The immediate source for the illustrations of the Chitra Bhagavata was Sankardeva’s translation of selected portions from dasama skandha (tenth book) of the Sanskrit Bhagavata Purana into old Assamese. He was particularly interested in translating those passages which depicted the childhood leela of Krishna. The aspect of the visual was a crucial component of Sankardeva’s missionary enterprise and contributed immensely towards the realisation of the multimedial experience that he sought to create and disseminate among the people. With reference to the Chitra Bhagavata manuscript recovered from the Bali Sattra, Neog (1986) notes that, “[t]he technique and finish of the work exhibit Rajput–Mughal influences, although here and there local conventions are naturally to be expected inasmuch as practices in Assam amounted to an independent school” (p. 7). At the same time, Neog is careful not to posit the Assam style as an extension of the Mughal school; he however concedes that the influence of the Rajput–Mughal features did exist within the courtly style of paintings, by which he meant the Rajaghoria subset of the Assam school of painting. The Chitra Bhagavata, on the other hand, reflected the efforts of an artist who inherited the vision propagated by Sankardeva himself, thereby emphasising the centrality of Krishna and his divine agency vis-à-vis the artistic endeavour. At times, this is visually represented by magnifying the persona of Krishna over other characters drawn within a single folio of the manuscript. The following image may be taken as a case in point.
(Figure 1: Credit: Chitra Bhagavata, p. 8)
This is the scene where Krishna appears in his magnificent form before Vasudeva and Daivaki in the prison cell and informs them about his impending birth as their son. The corresponding lines in the Assamese Bhagavata Purana 1953, p. 7) are: “kamala lochana chari bhuje chari ashtra/ kanthat koustava shove gawe pita bastra//” (The lotus-eyed [appeared] with his four arms adorned with the four insignias/ The koustava gem is shining on the necklace around his neck, and so is the yellow garment on his body [my translation]).The image of Krishna is drawn frontally as against those of Vasudeva and Daivaki, which are presented in profile. In this regard, Neog (1986) notes that, “The figures [in the Chitra Bhagavata] are mostly in profile. Sometimes the face part is profiled and silhouetted against the deep background while the body stands frontally” (p. 7). Following this argument, it may be deduced that while the front-on vision of the characters enables the artists to capture the body in motion (whether in conversation, in combat, or in dance/performance), the face-in-profile helps in navigating the gaze of the onlooker across the length and breadth of the visual panel inscribed within the folio. It must also be remembered here that, upon the horizontal oblong folios, the artist draws a sequence of succeeding events from left to right thereby presenting a linear visual text for the onlookers. At times, the succeeding images on the horizontal panel also signify movement of characters indicated by changes in postures or hand/leg positions.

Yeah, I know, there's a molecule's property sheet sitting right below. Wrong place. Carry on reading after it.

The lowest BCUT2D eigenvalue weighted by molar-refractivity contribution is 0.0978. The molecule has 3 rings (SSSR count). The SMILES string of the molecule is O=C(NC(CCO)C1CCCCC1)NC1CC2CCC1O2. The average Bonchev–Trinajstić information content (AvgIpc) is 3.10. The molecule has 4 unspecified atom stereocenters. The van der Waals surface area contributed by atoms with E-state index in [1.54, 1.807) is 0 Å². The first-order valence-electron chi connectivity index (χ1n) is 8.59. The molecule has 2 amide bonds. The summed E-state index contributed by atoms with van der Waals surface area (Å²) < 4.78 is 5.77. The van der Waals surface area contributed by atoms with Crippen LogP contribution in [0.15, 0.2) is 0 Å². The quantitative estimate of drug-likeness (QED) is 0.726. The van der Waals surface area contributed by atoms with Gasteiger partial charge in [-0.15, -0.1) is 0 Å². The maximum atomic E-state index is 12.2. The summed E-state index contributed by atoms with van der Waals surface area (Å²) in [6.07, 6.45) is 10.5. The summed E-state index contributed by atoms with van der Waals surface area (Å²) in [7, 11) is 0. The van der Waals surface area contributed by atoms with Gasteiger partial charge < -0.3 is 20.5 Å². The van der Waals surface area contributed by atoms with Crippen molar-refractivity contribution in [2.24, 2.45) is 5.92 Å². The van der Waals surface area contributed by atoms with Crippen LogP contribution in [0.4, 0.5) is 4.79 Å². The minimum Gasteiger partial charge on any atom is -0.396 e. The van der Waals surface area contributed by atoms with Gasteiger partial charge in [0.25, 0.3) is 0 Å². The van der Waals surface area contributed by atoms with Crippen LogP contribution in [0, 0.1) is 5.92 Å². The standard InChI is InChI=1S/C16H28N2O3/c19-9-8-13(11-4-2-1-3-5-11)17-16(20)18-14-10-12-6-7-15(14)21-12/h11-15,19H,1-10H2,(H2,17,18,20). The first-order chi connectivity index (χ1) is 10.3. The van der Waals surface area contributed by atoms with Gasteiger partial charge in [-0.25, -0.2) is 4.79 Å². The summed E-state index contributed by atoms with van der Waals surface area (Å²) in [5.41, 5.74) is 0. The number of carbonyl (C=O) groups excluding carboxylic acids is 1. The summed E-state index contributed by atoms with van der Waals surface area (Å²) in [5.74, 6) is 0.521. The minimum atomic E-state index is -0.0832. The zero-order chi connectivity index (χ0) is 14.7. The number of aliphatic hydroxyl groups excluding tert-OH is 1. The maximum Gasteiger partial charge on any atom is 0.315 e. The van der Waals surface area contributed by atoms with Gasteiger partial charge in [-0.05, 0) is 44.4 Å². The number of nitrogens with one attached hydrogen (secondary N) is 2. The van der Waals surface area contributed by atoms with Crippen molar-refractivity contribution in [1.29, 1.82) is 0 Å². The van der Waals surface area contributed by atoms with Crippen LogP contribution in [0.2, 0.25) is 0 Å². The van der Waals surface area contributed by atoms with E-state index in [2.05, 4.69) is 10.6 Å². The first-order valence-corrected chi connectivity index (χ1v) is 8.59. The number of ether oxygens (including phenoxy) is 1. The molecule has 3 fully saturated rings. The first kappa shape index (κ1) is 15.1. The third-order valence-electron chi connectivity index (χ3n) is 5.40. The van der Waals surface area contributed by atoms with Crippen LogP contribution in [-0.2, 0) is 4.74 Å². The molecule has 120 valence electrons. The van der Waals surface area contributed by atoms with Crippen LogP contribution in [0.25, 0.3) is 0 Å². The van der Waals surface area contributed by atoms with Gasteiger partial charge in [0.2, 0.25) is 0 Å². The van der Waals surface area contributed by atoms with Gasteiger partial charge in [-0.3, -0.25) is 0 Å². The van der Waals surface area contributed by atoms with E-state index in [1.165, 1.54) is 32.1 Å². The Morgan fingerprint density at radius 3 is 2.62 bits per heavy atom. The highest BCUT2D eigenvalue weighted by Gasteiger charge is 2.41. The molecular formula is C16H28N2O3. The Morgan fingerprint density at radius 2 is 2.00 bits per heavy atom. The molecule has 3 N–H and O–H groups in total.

As a representative text of the Vaishnava order, the Chitra Bhagavata is also inscribed within the multimedial universe perpetuated by the crusaders of the mission, spearheaded by Sankardeva. The image below depicting a gandharva dance (in the Sattriya style) will provide a perspective in this direction:
(Figure 2: Credit: Chitra Bhagavata, p. 68)
Against the monochrome red background in the image above, the figures are drawn upon the alekhya-sthana in shades of various colours which capture them in a state of performance using musical instruments, namely, the khol and the cymbals, thereby expressing a shared semiotic field of dance, music, and colour. The singularity of the human figures is emphasised by the arch patterns which seem to enclose them as if to fix our gaze upon their individual identities. The limited facial expressions of the figures are counterbalanced by highly meaningful use of mudras and bhangimas. As Neog (1986) notes, “[t]here is a rhythm in the scenes of musical and dance performances of Gandharvas, Vidyadharas and Apsaras. Attempts at symmetry are evident. Movements of groups are dynamically depicted” (p. 8). These illustrations provide illuminating insights into the practice of representing the leela or the divine sport of Krishna—more specifically, his childhood acts in the case of the Chitra Bhagavata—through performance. The Sattriya dance form provided the most effective platform for the articulation of this divine–performative discourse, and, as one could see in the modern context, it has broadened the scope and outreach of the said discourse from its original location within the sattra to the secular public sphere. Here, as Satyanath (2021) notes, “the text moves in to open space and anyone could be its audience, thereby further diversifying the public sphere” (p. 70). This expansion into the public sphere is also characterised by the representation within the “text” of body-centric dimensions of the Vaishnava culture, as evident from the pictorial representation of the gandharva dance.